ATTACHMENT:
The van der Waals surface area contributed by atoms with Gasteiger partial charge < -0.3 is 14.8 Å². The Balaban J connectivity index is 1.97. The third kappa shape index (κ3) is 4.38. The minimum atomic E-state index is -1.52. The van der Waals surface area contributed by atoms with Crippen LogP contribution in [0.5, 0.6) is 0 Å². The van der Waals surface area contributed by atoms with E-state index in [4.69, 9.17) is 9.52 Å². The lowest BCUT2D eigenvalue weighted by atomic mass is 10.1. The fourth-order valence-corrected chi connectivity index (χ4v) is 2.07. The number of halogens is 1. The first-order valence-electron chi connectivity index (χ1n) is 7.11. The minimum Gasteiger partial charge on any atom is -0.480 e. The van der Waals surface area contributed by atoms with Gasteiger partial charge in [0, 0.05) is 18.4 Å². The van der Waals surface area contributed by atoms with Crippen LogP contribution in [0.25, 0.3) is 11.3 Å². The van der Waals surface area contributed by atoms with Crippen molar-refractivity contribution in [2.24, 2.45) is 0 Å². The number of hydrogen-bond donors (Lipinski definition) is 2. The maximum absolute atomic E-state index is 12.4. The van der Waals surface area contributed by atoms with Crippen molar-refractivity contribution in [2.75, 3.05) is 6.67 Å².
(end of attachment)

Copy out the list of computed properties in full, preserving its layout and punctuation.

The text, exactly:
The van der Waals surface area contributed by atoms with Gasteiger partial charge < -0.3 is 14.8 Å². The Balaban J connectivity index is 1.97. The third kappa shape index (κ3) is 4.38. The minimum atomic E-state index is -1.52. The van der Waals surface area contributed by atoms with Crippen LogP contribution in [0.5, 0.6) is 0 Å². The van der Waals surface area contributed by atoms with E-state index in [4.69, 9.17) is 9.52 Å². The lowest BCUT2D eigenvalue weighted by atomic mass is 10.1. The fourth-order valence-corrected chi connectivity index (χ4v) is 2.07. The number of halogens is 1. The first-order valence-electron chi connectivity index (χ1n) is 7.11. The minimum Gasteiger partial charge on any atom is -0.480 e. The van der Waals surface area contributed by atoms with Gasteiger partial charge in [0, 0.05) is 18.4 Å². The van der Waals surface area contributed by atoms with Crippen LogP contribution in [0.25, 0.3) is 11.3 Å². The van der Waals surface area contributed by atoms with Crippen molar-refractivity contribution in [2.24, 2.45) is 0 Å². The number of hydrogen-bond donors (Lipinski definition) is 2. The maximum absolute atomic E-state index is 12.4. The van der Waals surface area contributed by atoms with Crippen molar-refractivity contribution in [2.75, 3.05) is 6.67 Å².